Cereal growers urged to join plant protection campaign

Losing access to glyphosate could see wheat production fall by 20%. Picture: Michael Gillen
Losing access to glyphosate could see wheat production fall by 20%. Picture: Michael Gillen
Share this article
Have your say

2017 is set to be a watershed year for plant protection products and the UK’s arable sector – with the future of many products up for review by the EU currently hanging in the balance.

And at Cereals 2017 – the UK’s largest arable event – farming organisations yesterday renewed their call for these important decisions to be based on firm scientific principles and evidence rather than politics and social media campaigns.

• READ MORE: Farming news

Over the next six months, the future of 26 active ingredients will be decided in Brussels, with the outcome hinging on how the EU decides to define endocrine disruptors.

Over the same period, final decisions are expected on proposals for a total ban on the use of neonicotinoids and on the reauthorisation of glyphosate. The outcome of these key decisions would, it was claimed, have a major effect on the availability and effectiveness of the chemical control measures which make crop growing a viable activity.

200 Voices: find out more about the people who have shaped Scotland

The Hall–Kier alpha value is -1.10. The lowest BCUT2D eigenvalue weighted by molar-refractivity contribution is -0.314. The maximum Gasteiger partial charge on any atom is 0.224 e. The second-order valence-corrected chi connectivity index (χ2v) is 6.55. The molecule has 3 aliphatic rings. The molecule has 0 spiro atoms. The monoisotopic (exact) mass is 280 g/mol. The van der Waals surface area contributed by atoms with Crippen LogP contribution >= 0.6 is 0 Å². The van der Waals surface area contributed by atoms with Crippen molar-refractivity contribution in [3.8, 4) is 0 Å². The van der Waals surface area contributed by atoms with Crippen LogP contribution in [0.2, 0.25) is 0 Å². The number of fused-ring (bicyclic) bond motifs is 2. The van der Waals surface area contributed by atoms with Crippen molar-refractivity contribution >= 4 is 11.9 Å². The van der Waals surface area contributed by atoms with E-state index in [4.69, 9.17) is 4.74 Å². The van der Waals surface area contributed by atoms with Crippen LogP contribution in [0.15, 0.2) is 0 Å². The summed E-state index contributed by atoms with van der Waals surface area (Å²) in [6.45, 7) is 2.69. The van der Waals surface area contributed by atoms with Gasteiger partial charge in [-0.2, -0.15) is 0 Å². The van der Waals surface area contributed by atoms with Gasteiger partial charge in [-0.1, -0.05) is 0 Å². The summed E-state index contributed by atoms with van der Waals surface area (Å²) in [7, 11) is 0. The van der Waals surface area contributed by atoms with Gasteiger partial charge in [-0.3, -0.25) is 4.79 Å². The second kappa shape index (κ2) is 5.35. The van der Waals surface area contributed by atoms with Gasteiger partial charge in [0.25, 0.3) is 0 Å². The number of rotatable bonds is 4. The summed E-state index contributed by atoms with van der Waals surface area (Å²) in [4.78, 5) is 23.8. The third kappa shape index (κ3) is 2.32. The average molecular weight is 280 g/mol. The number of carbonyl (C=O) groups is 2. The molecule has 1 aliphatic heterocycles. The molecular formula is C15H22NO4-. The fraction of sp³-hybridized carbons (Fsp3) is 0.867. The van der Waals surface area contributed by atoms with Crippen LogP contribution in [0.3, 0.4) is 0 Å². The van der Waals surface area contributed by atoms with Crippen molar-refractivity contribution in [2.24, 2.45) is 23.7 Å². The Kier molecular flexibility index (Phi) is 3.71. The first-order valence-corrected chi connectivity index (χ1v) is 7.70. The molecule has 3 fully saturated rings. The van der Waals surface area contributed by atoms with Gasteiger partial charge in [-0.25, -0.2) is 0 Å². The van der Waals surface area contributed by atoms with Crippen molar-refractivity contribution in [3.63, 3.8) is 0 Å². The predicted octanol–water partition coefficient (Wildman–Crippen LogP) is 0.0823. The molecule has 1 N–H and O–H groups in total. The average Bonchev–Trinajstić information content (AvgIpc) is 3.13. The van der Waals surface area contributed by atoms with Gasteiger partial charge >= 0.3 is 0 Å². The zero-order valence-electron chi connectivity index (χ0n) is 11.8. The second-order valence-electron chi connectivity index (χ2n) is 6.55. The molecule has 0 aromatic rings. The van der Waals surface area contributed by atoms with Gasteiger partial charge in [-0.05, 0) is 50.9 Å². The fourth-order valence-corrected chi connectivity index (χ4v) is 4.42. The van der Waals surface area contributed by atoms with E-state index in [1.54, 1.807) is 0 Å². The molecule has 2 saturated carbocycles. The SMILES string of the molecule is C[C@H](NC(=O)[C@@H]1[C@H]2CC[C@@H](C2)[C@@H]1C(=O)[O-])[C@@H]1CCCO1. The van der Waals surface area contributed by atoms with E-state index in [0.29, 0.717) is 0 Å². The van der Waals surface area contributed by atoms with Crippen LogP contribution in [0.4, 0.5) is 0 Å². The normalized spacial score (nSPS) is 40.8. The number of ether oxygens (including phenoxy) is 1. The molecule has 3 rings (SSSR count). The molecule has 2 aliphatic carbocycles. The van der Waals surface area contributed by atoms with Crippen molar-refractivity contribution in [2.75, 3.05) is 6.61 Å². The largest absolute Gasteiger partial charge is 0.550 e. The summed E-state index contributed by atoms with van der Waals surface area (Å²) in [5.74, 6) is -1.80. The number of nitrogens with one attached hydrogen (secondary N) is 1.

English NFU vice-president Guy Smith said at the event that it was crucial for the industry to make the case for the continued use of these products to politicians – and to highlight the damage which bad decisions would have on both farming and food supplies.

• READ MORE: NFU Scotland launches campaign to save ‘key’ herbicide

Figures released on the eve of the event by leading economic research house Oxford Economics and agriculture specialists the Andersons Centre claimed that banning some of the commonly used crop sprays would have a “potentially devastating” effect on UK agriculture and on the country’s economy.

Looking at the effects of losing glyphosate alone, the report predicted that UK growers could see their output reduced by close to £1 billion and see wheat production fall by 20 per cent.

Click here to ‘Like’ The Scotsman Business on Facebook